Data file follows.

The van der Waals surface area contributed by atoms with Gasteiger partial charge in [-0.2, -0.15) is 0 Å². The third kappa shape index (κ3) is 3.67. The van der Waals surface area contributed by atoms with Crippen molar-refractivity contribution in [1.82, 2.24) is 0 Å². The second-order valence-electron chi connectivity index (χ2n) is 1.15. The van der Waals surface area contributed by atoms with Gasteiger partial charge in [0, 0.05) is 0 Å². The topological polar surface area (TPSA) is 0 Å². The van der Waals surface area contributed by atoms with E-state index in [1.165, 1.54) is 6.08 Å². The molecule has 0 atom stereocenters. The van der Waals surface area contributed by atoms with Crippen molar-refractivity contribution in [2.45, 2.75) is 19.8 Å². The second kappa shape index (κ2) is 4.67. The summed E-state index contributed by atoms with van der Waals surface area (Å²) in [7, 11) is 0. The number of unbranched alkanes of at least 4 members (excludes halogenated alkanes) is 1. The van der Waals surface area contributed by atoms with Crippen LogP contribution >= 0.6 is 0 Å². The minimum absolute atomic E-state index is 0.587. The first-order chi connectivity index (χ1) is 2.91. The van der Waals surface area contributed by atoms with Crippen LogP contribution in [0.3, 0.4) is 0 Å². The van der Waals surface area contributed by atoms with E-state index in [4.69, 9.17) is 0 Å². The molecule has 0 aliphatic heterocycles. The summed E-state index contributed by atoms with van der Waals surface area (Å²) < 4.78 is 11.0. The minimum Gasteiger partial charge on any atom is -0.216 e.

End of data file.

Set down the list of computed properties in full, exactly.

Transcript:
The van der Waals surface area contributed by atoms with Gasteiger partial charge in [-0.2, -0.15) is 0 Å². The third kappa shape index (κ3) is 3.67. The van der Waals surface area contributed by atoms with Crippen molar-refractivity contribution in [1.82, 2.24) is 0 Å². The second-order valence-electron chi connectivity index (χ2n) is 1.15. The van der Waals surface area contributed by atoms with Gasteiger partial charge in [0, 0.05) is 0 Å². The topological polar surface area (TPSA) is 0 Å². The van der Waals surface area contributed by atoms with E-state index in [1.165, 1.54) is 6.08 Å². The molecule has 0 atom stereocenters. The van der Waals surface area contributed by atoms with Crippen molar-refractivity contribution in [2.45, 2.75) is 19.8 Å². The second kappa shape index (κ2) is 4.67. The summed E-state index contributed by atoms with van der Waals surface area (Å²) in [7, 11) is 0. The number of unbranched alkanes of at least 4 members (excludes halogenated alkanes) is 1. The van der Waals surface area contributed by atoms with Crippen LogP contribution >= 0.6 is 0 Å². The minimum absolute atomic E-state index is 0.587. The first-order chi connectivity index (χ1) is 2.91. The van der Waals surface area contributed by atoms with Crippen LogP contribution in [0.3, 0.4) is 0 Å². The van der Waals surface area contributed by atoms with E-state index in [4.69, 9.17) is 0 Å². The molecule has 0 aliphatic heterocycles. The summed E-state index contributed by atoms with van der Waals surface area (Å²) < 4.78 is 11.0. The minimum Gasteiger partial charge on any atom is -0.216 e.